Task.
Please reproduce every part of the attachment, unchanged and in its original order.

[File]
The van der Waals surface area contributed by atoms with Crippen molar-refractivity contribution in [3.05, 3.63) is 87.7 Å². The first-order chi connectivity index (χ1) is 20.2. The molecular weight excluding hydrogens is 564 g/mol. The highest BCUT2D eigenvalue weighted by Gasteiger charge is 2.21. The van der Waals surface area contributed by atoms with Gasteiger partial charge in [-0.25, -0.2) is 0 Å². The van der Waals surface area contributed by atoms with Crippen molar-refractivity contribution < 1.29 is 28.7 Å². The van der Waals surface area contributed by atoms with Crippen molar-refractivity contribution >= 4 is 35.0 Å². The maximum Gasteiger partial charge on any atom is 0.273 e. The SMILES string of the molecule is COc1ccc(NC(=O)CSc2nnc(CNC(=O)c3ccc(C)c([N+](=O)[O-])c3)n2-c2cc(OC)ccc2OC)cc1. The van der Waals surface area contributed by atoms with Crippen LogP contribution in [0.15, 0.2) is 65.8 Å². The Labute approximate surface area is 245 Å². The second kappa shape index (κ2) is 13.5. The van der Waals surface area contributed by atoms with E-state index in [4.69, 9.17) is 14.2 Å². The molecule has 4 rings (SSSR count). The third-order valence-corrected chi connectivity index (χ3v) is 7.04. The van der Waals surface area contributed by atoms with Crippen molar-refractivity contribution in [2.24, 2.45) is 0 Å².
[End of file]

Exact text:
The van der Waals surface area contributed by atoms with Crippen molar-refractivity contribution in [3.05, 3.63) is 87.7 Å². The first-order chi connectivity index (χ1) is 20.2. The molecular weight excluding hydrogens is 564 g/mol. The highest BCUT2D eigenvalue weighted by Gasteiger charge is 2.21. The van der Waals surface area contributed by atoms with Gasteiger partial charge in [-0.25, -0.2) is 0 Å². The van der Waals surface area contributed by atoms with Crippen molar-refractivity contribution < 1.29 is 28.7 Å². The van der Waals surface area contributed by atoms with Crippen molar-refractivity contribution >= 4 is 35.0 Å². The maximum Gasteiger partial charge on any atom is 0.273 e. The SMILES string of the molecule is COc1ccc(NC(=O)CSc2nnc(CNC(=O)c3ccc(C)c([N+](=O)[O-])c3)n2-c2cc(OC)ccc2OC)cc1. The van der Waals surface area contributed by atoms with Crippen LogP contribution in [0.15, 0.2) is 65.8 Å². The Labute approximate surface area is 245 Å². The second kappa shape index (κ2) is 13.5. The van der Waals surface area contributed by atoms with E-state index in [4.69, 9.17) is 14.2 Å². The molecule has 4 rings (SSSR count). The third-order valence-corrected chi connectivity index (χ3v) is 7.04. The van der Waals surface area contributed by atoms with Crippen molar-refractivity contribution in [2.24, 2.45) is 0 Å².